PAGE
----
Mahendragarh district is one of the districts of the state of Haryana with its headquarters at Narnaul town. Mahendergarh district was formed in 1948 by grouping different tracts of erstwhile princely states; Narnaul and Mahendergarh tehsils from Patiala State, Dadri (Charkhi Dadri) from Jind State and a part of Bawal nizamat from Nabha State. The headquarters of the district are at Narnaul. Baba Rawat Nath Temple is situated in this village.
The district lies between north latitude 270 47 to 280 26 and east longitude 750 56’ to 760 51’. It is bounded on the north by Bhiwani and Rohtak districts, on the east by Rewari district and Alwar district of Rajasthan, on the south by Alwar, Jaipur and Sikar districts of Rajasthan, and on the west by Sikar and Jhunjhunu districts of Rajasthan. It has 2 tehsils of Narnaul and MahenderGarh.
This town and its surrounding villages are said to have their origin in the days of Raja Anangpal, ruler of Ajmer and the grandfather of Prithviraj Chauhan. Other parts of the district came into being during the Mughal time. Later this area came successively under the control of the Marathas, The Nawab of Jhajjar and the British. Recently its Dadri Tehsil has gone to Bhiwani but Rewari from Gurgaon has been added to it.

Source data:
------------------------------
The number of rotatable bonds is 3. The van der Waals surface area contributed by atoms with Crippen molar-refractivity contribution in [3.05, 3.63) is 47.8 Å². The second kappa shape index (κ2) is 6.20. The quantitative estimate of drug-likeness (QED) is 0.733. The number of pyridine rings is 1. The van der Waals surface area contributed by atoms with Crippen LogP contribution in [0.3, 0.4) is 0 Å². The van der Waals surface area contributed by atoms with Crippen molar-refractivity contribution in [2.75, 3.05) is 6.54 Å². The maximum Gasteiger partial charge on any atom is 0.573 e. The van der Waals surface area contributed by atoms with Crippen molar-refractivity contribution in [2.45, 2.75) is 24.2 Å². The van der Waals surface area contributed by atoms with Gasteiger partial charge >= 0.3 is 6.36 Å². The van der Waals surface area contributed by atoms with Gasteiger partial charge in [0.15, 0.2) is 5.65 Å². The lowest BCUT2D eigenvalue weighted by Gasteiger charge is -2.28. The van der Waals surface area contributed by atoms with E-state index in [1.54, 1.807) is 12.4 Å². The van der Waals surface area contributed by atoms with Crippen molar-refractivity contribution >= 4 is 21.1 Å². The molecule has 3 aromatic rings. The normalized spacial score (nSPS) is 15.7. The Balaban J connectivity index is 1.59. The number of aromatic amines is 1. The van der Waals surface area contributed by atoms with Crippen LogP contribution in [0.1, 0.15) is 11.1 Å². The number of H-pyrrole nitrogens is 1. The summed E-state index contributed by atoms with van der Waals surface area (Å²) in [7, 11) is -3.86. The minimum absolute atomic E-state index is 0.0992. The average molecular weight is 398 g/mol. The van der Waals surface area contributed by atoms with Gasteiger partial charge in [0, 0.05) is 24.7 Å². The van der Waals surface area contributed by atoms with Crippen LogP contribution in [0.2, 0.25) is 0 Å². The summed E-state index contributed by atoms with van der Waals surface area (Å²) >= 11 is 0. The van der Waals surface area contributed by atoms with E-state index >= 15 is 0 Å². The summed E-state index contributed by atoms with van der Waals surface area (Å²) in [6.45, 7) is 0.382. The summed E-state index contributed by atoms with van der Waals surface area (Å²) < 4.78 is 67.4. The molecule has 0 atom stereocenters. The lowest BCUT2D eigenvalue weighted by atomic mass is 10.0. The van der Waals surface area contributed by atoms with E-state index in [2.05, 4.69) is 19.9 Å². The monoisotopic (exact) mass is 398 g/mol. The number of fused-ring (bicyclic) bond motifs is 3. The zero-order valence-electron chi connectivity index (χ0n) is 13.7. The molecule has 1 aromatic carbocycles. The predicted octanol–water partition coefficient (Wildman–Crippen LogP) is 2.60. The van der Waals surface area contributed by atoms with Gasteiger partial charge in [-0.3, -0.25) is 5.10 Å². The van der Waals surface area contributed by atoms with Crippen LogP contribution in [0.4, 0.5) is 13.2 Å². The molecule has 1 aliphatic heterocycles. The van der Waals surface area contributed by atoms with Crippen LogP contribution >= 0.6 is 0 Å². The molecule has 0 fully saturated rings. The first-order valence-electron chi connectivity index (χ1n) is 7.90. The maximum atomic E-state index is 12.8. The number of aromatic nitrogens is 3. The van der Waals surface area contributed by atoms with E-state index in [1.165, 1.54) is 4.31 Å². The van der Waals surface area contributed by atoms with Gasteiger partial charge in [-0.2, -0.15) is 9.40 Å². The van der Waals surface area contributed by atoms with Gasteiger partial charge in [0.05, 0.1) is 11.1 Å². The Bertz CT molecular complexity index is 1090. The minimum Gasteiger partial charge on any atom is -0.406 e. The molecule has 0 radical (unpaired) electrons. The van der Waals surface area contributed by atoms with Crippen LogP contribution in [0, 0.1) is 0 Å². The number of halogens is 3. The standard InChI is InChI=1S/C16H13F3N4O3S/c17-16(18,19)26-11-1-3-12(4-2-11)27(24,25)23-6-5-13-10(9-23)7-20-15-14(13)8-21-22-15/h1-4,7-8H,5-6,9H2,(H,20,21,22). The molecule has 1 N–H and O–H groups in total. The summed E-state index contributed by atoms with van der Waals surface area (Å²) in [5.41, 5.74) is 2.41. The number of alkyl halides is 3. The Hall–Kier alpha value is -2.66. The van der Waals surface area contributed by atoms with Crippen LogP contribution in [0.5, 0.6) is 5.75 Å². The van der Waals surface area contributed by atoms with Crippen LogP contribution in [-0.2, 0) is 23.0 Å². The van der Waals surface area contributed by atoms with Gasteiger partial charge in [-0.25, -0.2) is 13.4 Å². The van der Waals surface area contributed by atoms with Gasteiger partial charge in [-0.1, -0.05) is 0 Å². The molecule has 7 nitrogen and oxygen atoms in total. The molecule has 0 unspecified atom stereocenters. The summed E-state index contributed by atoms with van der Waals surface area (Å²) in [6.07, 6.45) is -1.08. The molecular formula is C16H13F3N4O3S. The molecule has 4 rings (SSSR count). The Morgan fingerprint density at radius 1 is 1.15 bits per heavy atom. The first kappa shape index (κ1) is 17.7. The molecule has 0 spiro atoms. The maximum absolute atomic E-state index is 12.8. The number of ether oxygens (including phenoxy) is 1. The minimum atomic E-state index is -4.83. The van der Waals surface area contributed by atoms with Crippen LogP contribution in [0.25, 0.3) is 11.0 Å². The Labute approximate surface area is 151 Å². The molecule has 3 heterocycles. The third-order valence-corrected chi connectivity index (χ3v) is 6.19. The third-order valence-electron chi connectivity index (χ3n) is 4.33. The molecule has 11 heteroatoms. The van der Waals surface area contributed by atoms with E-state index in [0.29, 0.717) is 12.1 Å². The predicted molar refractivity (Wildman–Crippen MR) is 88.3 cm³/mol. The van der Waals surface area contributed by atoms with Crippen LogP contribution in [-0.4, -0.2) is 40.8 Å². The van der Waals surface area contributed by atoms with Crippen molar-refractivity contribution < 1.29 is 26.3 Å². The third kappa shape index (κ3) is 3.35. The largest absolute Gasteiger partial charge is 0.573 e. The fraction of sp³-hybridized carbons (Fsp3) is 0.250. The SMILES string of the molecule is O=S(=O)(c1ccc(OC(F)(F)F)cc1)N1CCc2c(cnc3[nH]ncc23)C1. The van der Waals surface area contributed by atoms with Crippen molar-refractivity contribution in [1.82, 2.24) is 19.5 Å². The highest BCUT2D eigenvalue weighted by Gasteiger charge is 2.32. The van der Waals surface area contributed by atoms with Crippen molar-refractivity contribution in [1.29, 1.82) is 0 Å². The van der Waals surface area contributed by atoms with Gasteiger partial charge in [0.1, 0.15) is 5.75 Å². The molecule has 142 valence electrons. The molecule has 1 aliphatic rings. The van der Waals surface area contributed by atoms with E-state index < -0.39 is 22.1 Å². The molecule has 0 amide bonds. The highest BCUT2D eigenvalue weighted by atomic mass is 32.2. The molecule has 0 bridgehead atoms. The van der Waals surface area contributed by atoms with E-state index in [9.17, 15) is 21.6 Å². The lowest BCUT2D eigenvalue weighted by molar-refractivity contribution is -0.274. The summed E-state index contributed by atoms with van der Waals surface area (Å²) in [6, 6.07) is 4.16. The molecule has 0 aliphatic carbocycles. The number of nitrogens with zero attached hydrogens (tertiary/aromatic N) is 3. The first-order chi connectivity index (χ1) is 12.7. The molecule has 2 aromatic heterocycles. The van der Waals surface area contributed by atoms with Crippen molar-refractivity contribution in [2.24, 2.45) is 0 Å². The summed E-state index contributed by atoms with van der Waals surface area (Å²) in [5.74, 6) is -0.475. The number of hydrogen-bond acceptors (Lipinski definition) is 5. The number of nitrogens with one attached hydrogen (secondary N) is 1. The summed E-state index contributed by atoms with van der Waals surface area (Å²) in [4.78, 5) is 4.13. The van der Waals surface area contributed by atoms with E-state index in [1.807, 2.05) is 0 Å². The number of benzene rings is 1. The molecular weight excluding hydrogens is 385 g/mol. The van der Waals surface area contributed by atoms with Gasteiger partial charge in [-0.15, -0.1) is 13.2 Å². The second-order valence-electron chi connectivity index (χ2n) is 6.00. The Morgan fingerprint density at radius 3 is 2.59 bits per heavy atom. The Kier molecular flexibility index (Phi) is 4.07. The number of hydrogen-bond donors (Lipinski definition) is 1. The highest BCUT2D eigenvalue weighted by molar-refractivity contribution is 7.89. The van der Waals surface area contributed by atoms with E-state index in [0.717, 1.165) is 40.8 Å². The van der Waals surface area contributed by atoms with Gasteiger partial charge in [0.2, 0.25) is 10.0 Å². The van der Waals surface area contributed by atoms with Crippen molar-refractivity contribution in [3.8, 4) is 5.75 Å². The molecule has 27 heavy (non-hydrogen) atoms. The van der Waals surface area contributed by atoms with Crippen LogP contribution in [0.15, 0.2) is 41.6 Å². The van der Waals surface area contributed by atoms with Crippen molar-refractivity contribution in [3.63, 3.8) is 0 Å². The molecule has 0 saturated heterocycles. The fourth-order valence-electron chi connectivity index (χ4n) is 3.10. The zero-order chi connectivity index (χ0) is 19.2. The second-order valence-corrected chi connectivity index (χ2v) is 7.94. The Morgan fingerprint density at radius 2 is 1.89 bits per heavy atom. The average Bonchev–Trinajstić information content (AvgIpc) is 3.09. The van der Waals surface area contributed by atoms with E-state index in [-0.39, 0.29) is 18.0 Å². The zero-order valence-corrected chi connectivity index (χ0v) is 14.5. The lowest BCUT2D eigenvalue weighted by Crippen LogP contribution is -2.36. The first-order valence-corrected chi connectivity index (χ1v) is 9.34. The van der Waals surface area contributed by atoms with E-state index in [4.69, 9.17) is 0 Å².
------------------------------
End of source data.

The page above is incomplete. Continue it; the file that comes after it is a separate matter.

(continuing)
Jal Mahal: This art and Mughal style of structure was constructed by Shah Quli 'Khan in 1591 A.D. This is stated in an epigraph set up there. Standing in the centre of a large tank, now dried up, and approached through a causeway, this 'pleasure house' like a small palace in a tank is surmounted by five kiosks, the larger being in the centre and the remaining at the corners.
Chor Gumbad: It is, therefore, called the 'signboard of Narnaul’. It was constructed by Jamal Khan, an Afghan, as his tomb, Though the date of the construction is not known, the pointed archs with the S-curves as well as other details of construction, put it coeval with the tomb complex of Shah Wilayat. Today, there are graves inside. It is said that for long it remained a hide out for thieves and highwaymen and that may account for its present name, Chor gumbad.
Birbal Ka Chhatta: This spacious building, built by Ray-i-Rayan Mukand Dass, the Diwan of Narnaul, during the reign of Shah Jahan (1628-58 A.D.) is dexterously planned and embellished, though its exterior is unostentatious and drab. It is a five storeyed structure with several halls, rooms and pavilions. Legend has it that the building is equipped with four underground tunnels leading to Jaipur, Mahendragarh, Delhi and Dhosi. People believe that a marriage party once went down the tunnel leading to Delhi and was not heard of again. It said that Akbar and Birbal visited this town and that is why Chhatta Rai Mukand Das is also popularly known as Chhatta of Birbal.